CHOKING HAZARD -- Small parts. Not for children under 3 yrs.
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- Designed by Richard Launius and Kevin Wilson
- Set in a world of Lovecraftian horror
- Cooperative game for 1-8 players
- Innovative dice mechanics
- Standard game duration of 1-2 hours
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From the Manufacturer
Top Customer Reviews
OVERVIEW: Pretty well covered by the other reviewers here. On your turn you pick an Adventure card to go to and roll a bunch of dice to try to complete the card.
1. Many people are calling this "Arkham Horror Light" and as a PRO of this game I'd say it delivers on the theme. The flavor text on the cards is entertaining and the art is top-notch. The components are great, like all Fantasy Flight games.
2. You can play this game in about an hour, unless you have a lot of players (more than 4)
3. The rules are super-easy to learn and you can be playing this game in about 20 minutes.
4. The game is fun, but I don't know how replayable it is.
5. Very portable and takes less space to play than a lot of games.
1. It really comes down to a lot of dice rolling and I felt like I was playing Yahtzee. In games like Arkahm Horror you have a lot more decisions to make that I feel affect the game, and yes there is still dice-rolling, but I have a greater sense that my choices affect my success more than I do in this game.
2. I kinda like having the same characters from Arkham Horror and Mansions of Madness, but after a while I wonder if they're just recycling them to save money. How about some new characters and new art???
I do have to admit there's a trade off -- you get less depth than Arkham Horror, but you can play it in 1/3 the time, with 1/3 the space and 1/10th the amount of little plastic baggies.
I just thought I'd mention that I still pull this game out from time to time and that says a lot, since I've had it for a year and a half.Read more ›
Well. That sounds worse than it is, but it's true, you have to match dice rolls with requirements stipulated on adventure cards to complete tasks and garner the much-needed items and crucial Elder Signs. Because, you know, there's that writhing otherworldly THING about awaken and swallow the world, along with your soul. Cough.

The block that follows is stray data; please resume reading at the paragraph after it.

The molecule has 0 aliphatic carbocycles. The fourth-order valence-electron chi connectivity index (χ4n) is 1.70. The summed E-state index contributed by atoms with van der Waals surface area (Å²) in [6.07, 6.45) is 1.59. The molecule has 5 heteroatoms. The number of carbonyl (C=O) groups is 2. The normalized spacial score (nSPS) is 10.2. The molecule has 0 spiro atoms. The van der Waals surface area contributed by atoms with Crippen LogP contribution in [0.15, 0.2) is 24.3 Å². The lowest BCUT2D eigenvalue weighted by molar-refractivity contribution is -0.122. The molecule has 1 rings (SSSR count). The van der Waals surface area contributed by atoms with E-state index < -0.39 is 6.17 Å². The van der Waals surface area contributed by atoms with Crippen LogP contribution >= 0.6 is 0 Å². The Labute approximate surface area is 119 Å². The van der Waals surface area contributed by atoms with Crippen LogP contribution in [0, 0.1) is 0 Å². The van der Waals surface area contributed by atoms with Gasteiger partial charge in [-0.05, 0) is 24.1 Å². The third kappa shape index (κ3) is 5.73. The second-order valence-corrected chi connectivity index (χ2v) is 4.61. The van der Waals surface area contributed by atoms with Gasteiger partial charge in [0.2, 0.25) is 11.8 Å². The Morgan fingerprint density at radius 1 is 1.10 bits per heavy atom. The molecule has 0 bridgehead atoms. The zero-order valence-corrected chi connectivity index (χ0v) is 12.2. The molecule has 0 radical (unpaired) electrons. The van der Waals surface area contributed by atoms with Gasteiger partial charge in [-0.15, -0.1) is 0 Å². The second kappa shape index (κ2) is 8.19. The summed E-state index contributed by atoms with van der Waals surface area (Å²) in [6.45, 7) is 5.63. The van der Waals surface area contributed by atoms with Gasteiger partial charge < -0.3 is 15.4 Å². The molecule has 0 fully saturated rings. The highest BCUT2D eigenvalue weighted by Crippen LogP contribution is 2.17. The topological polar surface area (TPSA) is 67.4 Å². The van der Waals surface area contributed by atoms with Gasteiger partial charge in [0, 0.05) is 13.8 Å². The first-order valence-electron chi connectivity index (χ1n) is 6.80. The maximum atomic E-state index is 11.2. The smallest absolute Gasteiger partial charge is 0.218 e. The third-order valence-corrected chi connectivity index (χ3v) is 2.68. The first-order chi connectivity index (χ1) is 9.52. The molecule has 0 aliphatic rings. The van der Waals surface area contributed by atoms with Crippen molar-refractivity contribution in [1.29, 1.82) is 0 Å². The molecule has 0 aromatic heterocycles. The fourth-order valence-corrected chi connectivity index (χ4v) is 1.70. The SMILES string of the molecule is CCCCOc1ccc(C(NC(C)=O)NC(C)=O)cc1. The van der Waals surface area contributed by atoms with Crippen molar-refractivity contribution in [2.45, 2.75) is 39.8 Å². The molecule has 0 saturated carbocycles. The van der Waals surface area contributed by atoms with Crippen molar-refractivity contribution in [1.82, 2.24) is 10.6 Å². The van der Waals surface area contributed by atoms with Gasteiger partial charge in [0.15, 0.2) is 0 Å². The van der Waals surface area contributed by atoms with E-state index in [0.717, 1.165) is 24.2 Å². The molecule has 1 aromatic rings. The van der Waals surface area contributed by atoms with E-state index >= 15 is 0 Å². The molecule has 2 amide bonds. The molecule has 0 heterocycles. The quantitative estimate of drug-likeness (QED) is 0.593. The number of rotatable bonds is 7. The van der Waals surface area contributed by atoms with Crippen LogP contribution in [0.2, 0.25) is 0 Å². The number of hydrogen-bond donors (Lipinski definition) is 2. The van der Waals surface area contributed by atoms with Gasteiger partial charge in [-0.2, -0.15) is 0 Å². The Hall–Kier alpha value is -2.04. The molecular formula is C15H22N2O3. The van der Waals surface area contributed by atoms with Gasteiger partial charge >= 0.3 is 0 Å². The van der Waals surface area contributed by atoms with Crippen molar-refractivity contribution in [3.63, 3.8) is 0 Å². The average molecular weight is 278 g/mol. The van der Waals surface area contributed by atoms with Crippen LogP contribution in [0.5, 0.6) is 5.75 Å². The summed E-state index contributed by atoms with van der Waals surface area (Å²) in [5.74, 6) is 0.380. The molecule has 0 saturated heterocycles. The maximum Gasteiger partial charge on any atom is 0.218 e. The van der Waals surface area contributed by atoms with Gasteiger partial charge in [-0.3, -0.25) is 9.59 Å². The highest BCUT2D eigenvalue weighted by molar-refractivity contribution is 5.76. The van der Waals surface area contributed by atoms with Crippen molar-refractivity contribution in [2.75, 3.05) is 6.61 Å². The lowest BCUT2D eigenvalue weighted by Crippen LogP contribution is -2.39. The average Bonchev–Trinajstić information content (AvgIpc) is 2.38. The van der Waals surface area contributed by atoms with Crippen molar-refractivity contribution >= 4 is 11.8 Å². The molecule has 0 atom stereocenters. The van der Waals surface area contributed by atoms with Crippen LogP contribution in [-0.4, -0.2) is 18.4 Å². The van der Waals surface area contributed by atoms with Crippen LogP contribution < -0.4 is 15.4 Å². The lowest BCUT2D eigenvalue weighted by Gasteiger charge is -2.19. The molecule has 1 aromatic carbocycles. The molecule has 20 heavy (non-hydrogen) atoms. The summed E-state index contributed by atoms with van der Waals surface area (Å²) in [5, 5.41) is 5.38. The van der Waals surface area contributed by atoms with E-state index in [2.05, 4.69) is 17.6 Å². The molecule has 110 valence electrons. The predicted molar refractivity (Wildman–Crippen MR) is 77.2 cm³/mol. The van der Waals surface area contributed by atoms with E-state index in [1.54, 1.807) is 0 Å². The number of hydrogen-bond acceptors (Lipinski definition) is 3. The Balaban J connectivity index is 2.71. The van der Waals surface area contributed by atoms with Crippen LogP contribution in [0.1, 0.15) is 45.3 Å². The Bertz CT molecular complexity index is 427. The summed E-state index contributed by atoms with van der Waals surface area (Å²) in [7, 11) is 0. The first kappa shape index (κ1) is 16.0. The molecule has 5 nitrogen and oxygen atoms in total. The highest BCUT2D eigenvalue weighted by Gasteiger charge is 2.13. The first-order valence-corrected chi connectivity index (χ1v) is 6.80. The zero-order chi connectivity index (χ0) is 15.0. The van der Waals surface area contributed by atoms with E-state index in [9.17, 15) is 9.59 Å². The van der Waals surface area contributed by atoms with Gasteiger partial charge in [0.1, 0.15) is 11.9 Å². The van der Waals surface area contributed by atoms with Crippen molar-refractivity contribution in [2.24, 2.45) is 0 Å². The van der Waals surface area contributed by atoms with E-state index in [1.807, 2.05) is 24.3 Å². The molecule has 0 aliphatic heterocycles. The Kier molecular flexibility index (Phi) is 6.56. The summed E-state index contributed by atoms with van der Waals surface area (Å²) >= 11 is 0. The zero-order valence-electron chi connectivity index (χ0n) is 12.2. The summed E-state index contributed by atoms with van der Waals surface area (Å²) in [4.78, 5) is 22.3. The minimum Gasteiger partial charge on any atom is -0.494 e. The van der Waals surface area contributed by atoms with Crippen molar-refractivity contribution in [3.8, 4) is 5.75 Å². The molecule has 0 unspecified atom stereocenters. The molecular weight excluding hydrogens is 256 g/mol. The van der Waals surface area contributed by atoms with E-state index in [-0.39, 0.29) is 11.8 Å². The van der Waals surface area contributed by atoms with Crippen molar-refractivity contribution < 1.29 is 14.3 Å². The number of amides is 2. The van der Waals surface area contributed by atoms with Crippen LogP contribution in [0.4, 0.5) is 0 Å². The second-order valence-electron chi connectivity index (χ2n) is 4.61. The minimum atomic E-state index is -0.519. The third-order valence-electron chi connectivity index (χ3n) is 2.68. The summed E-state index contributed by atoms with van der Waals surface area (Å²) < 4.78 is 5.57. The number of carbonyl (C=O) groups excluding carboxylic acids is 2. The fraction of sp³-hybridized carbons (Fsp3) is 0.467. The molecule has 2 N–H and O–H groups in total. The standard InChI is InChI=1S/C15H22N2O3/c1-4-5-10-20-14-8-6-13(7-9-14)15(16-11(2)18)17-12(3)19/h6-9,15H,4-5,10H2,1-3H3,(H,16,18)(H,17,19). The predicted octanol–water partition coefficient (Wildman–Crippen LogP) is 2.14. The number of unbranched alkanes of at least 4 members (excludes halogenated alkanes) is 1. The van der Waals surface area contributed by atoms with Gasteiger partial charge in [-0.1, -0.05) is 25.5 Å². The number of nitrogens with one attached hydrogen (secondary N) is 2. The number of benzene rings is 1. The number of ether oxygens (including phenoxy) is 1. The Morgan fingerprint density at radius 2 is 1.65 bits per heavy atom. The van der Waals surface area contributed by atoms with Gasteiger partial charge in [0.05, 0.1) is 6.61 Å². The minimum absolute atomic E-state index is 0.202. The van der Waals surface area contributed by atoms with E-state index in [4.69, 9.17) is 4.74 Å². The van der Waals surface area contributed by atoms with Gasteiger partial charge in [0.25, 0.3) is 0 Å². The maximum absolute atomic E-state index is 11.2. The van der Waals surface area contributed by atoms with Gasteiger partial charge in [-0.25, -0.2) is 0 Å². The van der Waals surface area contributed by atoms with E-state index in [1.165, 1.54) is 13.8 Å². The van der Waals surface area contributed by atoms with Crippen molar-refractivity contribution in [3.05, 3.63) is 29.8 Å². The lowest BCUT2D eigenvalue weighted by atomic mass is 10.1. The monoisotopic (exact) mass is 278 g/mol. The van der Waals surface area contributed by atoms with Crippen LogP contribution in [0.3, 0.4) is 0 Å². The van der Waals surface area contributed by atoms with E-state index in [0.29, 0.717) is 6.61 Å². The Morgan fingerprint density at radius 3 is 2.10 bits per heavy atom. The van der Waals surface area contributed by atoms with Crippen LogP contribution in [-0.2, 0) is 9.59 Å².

So, back to the dice. Is Elder Sign horrifyingly simplistic? Not really. Even though the die symbol matching is a similar mechanic to those you see in King of Tokyo or Zombie Dice. BUT that, dearest furtive reader, is where the similarities end, and you'd do well to close the shutters against the driving rain and wailing wind just now, because there's Something out there in the dark, and it might hear us talking about how to stop it.
Elder Sign harkens strongly back to its Arkham Horror/Mansions of Madness big siblings. Being of Great Age myself, I cut my teeth on the Chaosium products, such as the RPG and the very first, clunky Arkham Horror board game (which occupies a warm space in my heart, right next to a sentient polyp that lodged there after a run-in with a Mi-Go). You'll find many familiar old characters and a few of the more recent additions, and of course the Great Old Ones that threaten to awaken from their slumber and walk all over you.Read more ›
Elder Sign is not so challenging. We've played 5 games thus far - 3 with the standard rules (we even randomly selected GOOs and Investigators so we couldn't benefit from deliberate syngery) which we beat very handily (less than half of the doom tokens on the track - no risk of losing), one where we each played two invetigators, added doom tokens at midnight, everytime we failed to complete an adventure and inflicted all Terror effects whenever it inflicted (regardless of a terror effect being present on the adventure card) - this one ended up being impossible with the way things progressed and one where we each only played one investigator, added doom tokens at midnight and when we failed an adventure without a doom symbol on it - this one we beat, but I wouldn't describe it as a handy beating, more of a "we're going to win, it'll just look close" kind of a deal. I start out with this because cooperative board games MUST be challening or they lose some appeal. Traditional games pit player against player so there's always a thrill of beating other people even if it's easy (it's why the USA still competes in the Olympics). But when you're working together, a win must be earned or it loses it's savor. While we have managed to make the game more difficult, it's unfortunate that it must be through variant play rather than a built in 'hard mode'.Read more ›
Most Recent Customer Reviews
This game is a well balanced but intense challenge. Adult friends enjoy it and my 9 and 11 year old kids both enjoy it, too. Read morePublished 13 hours ago by Amazon Customer
You send out an investigator to a challenge and roll dice hoping to match the cards requirements exactly.
You must roll a "4" and 3x "6s". Nope? Read more
Really fun cooperative game. There are a lot of things gapoening so it is really chaotic as you learn your way around, but it is a good time figuring it all out. Read morePublished 1 month ago by Mitch
It's good. I prefer Eldritch, but I enjoy dice games so this is what I play if I want "Lovecraft light" for the evening.Published 1 month ago by Kaylore
As a cooperative game it stands out in a few ways: Lots of randomness combined with multiple choices for an Ancient One to fight against makes it a lot more re-playable than other... Read morePublished 1 month ago by Board Game Barker
This game is good, but the text on the cards and components, particularly the flavor text, is VERY small... Near impossible to read.
Rule book needs work. Read more